Energy management is important for a spectrum of systems ranging from high-performance architectures to low-end mobile and embedded devices. With the increasing number of transistors, smaller feature sizes, lower supply and threshold voltages, the focus on energy optimization is shifting from dynamic to leakage energy. In fact, leakage energy, is projected to become the dominant portion of the chip power budget for 0.10 micron technology and below. Leakage energy is of particular concern in dense cache memories that form a major portion of the transistor budget. In this work, we present several architectural techniques that exploit the data duplication across the different levels of cache hierarchy. Specifically, we employ both state-preserving (data-retaining) and state-destroying leakage control mechanisms to L2 subblocks when their data also exist in L1. Using a set of MediaBench and SPEC CINT2000 benchmarks, we demonstrate the effectiveness of the proposed techniques through cycle-accurate simulation. We also compare our schemes with the previously proposed cache decay policy. This comparison indicates that one of our schemes generates competitive results with cache decay. Furthermore, we show how both techniques can be applied in conjunction to provide additional energy gains.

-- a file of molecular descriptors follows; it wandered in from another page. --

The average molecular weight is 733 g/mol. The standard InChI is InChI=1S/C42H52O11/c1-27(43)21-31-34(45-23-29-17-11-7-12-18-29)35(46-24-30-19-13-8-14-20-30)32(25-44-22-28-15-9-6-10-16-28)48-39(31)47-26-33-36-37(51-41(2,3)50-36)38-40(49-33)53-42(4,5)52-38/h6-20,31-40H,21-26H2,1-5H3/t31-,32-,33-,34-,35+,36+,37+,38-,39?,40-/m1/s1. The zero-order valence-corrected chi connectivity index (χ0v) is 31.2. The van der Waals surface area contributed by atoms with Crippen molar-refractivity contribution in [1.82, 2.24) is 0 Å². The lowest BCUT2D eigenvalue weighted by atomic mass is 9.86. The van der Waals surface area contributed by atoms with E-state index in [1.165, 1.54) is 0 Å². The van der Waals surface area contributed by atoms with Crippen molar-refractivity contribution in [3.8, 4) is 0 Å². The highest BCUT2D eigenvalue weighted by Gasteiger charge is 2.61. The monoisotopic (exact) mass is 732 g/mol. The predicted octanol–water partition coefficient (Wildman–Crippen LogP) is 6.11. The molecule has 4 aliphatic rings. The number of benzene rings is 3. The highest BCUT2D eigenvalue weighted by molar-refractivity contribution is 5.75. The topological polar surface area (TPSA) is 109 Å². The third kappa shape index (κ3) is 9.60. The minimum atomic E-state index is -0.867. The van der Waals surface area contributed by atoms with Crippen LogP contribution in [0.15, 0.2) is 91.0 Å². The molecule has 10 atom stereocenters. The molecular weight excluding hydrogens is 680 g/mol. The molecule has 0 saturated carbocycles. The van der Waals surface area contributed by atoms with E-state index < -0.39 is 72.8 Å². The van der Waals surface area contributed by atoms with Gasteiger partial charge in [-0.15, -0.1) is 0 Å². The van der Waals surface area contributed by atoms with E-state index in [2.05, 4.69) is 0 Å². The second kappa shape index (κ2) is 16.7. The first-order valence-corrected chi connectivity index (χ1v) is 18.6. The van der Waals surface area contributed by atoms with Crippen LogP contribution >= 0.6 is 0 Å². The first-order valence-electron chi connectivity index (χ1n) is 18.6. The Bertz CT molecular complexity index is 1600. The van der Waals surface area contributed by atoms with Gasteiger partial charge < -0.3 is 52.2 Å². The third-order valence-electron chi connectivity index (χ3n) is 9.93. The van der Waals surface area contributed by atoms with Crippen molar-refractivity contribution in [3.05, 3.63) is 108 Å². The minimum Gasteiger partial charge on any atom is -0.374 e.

|Original language||English (US)|
|Title of host publication||Journal of Instruction-Level Parallelism|
|State||Published - Apr 2003|
All Science Journal Classification (ASJC) codes
- Information Systems
- Hardware and Architecture